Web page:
Walker’s Arbitration, A Bit o’ History, and Thanks

First off, baseball bloggers rock. I need to acknowledge several fine folks for mentioning the Ducksnorts 2007 Baseball Annual. Much appreciated!

If I’ve missed anyone, I apologize — no slight intended. Please let me know, and I will gladly add it to the list.

I’ve also lined up some book reviews and I’m trying to work on the local media outlets. We’ll see how it goes.

Walker Arbitration Blues

Meanwhile, back at the ballpark, this whole Todd Walker arbitration thing won’t go away:

The union likely would pressure Walker to file a grievance were he to be released. Researchers already working on this issue have found only one other player (Brian Hunter) who was released after winning in arbitration.

“The union is involved,” [Padres union rep Chris] Young said. “If there is a grievance, the MLBPA would become Todd’s legal counsel. I’m not familiar with all the details and the rules, but this raises some important questions.”

Yuck. I guess now we know why Kevin Towers and the Padres have avoided taking their players to arbitration over the years. Here’s an interesting thought exercise: If the Pads had acquired Marcus Giles for Scott Linebrink, presumably they wouldn’t have offered Walker arbitration. Would the loss of Linebrink in such a scenario be offset by not having to overpay to keep Walker on the club and taking a spot perhaps better used on, say, Paul McAnulty? It’s a Monday morning quarterback type of question, but if nothing else, we see the level of complexity in thinking about the issue. These aren’t easy decisions to make.

1969 Revisited

Throughout the season, we’ll be taking a look back at the Padres’ inaugural campaign. Starting with Opening Day 1969, I’ll write a post recapping the day’s game (idea blatantly ripped off from TigerBlog).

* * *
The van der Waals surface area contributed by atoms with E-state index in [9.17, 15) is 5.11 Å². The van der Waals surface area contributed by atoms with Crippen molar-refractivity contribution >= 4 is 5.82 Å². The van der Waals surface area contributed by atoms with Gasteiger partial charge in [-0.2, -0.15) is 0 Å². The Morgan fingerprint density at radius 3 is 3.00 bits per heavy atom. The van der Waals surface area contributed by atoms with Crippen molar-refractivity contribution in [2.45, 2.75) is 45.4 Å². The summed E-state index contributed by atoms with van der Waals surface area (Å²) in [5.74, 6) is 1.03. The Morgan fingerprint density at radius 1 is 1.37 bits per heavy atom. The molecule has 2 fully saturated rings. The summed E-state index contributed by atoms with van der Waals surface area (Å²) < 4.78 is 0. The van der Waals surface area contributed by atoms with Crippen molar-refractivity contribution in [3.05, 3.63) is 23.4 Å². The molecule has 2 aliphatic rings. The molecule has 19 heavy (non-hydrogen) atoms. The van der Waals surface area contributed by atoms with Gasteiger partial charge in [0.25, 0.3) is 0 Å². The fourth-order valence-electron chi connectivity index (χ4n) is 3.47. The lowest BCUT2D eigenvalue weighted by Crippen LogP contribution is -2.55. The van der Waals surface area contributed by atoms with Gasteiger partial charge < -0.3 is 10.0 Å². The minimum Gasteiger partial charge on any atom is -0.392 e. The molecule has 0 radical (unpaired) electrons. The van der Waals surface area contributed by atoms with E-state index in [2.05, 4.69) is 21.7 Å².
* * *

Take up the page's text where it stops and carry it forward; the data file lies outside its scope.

First, a quick step back.

A while ago, I asked how many posts y’all would like to see from me each day and the general feeling was that we should go for quality over quantity. I’m totally down with that. I also don’t want to disrupt the flow of conversation, and I think (hope) that the Recent Comments dealio over on the side is helping.

With that in mind, I’m shooting for about three posts a day — staggered throughout so we have a little time to absorb each one before moving on to the next topic. We’ll run the 1969 Revisited post around midnight PT, the usual “what’s going on” post around 8 a.m. PT, and the IGD on game days, an hour before first pitch.

So, that was a long and awkward preface. Now the good part…

March 21, 1969

The Padres signed left-hander Johnny Podres as a free agent today. A three-time All-Star with the Los Angeles Dodgers, Podres was out of baseball last season but spent 1967 pitching for the Detroit Tigers. Working mostly in relief that year, he fashioned a 3.84 ERA (85 ERA+) over 63 1/3 innings. Podres is 36 years old and has had a long layoff, so who knows how much use he’ll be. Still, folks in Southern California might remember his glory days with the Dodgers, and his last name sounds a lot like the name of the new San Diego franchise.

Podres is most famous for shutting out the New York Yankees in Game 7 of the 1955 World Series as a 23-year-old and for his outstanding changeup. He also missed the entire 1956 season due to a commitment with the Navy.

Opening Day is less than three weeks away. The anticipation is growing for the newest team in the National League. A Major League Baseball game will be played in San Diego on April 8, and a city waits…